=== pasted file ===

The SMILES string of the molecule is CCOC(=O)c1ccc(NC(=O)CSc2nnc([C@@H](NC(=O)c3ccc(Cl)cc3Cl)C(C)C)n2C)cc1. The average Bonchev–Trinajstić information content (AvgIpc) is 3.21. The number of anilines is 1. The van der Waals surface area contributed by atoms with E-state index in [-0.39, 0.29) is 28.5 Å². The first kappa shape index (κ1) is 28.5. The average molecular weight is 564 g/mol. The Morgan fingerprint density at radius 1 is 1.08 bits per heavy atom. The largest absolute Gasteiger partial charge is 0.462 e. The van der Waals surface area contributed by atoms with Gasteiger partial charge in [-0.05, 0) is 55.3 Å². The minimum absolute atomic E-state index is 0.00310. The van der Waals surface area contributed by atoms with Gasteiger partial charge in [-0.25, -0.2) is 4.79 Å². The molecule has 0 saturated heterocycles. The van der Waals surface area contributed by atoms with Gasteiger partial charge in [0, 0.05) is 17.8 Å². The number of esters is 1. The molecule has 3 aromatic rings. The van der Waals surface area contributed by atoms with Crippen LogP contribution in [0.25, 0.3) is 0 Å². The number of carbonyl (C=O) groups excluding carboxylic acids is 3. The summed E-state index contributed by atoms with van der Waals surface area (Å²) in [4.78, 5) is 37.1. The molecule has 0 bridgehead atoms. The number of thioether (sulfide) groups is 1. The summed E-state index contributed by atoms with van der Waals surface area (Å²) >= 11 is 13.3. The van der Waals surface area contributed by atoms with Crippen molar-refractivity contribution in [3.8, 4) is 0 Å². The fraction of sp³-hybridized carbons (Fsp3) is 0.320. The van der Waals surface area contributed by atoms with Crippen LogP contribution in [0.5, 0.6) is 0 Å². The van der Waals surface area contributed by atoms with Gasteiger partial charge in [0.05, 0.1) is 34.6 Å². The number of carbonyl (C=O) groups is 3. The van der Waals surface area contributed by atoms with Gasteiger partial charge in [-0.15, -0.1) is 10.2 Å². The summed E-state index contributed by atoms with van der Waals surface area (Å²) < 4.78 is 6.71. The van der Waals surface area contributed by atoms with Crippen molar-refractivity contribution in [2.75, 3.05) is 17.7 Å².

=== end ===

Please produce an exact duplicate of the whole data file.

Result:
The SMILES string of the molecule is CCOC(=O)c1ccc(NC(=O)CSc2nnc([C@@H](NC(=O)c3ccc(Cl)cc3Cl)C(C)C)n2C)cc1. The average Bonchev–Trinajstić information content (AvgIpc) is 3.21. The number of anilines is 1. The van der Waals surface area contributed by atoms with E-state index in [-0.39, 0.29) is 28.5 Å². The first kappa shape index (κ1) is 28.5. The average molecular weight is 564 g/mol. The Morgan fingerprint density at radius 1 is 1.08 bits per heavy atom. The largest absolute Gasteiger partial charge is 0.462 e. The van der Waals surface area contributed by atoms with Gasteiger partial charge in [-0.05, 0) is 55.3 Å². The minimum absolute atomic E-state index is 0.00310. The van der Waals surface area contributed by atoms with Gasteiger partial charge in [-0.25, -0.2) is 4.79 Å². The molecule has 0 saturated heterocycles. The van der Waals surface area contributed by atoms with Gasteiger partial charge in [0, 0.05) is 17.8 Å². The number of esters is 1. The molecule has 3 aromatic rings. The van der Waals surface area contributed by atoms with Crippen LogP contribution in [0.25, 0.3) is 0 Å². The number of carbonyl (C=O) groups excluding carboxylic acids is 3. The summed E-state index contributed by atoms with van der Waals surface area (Å²) in [4.78, 5) is 37.1. The molecule has 0 bridgehead atoms. The number of thioether (sulfide) groups is 1. The summed E-state index contributed by atoms with van der Waals surface area (Å²) >= 11 is 13.3. The van der Waals surface area contributed by atoms with Crippen molar-refractivity contribution in [3.8, 4) is 0 Å². The fraction of sp³-hybridized carbons (Fsp3) is 0.320. The van der Waals surface area contributed by atoms with Crippen LogP contribution in [0.5, 0.6) is 0 Å². The van der Waals surface area contributed by atoms with Gasteiger partial charge in [0.05, 0.1) is 34.6 Å². The number of carbonyl (C=O) groups is 3. The van der Waals surface area contributed by atoms with Gasteiger partial charge in [-0.15, -0.1) is 10.2 Å². The summed E-state index contributed by atoms with van der Waals surface area (Å²) < 4.78 is 6.71. The van der Waals surface area contributed by atoms with Crippen molar-refractivity contribution in [2.75, 3.05) is 17.7 Å².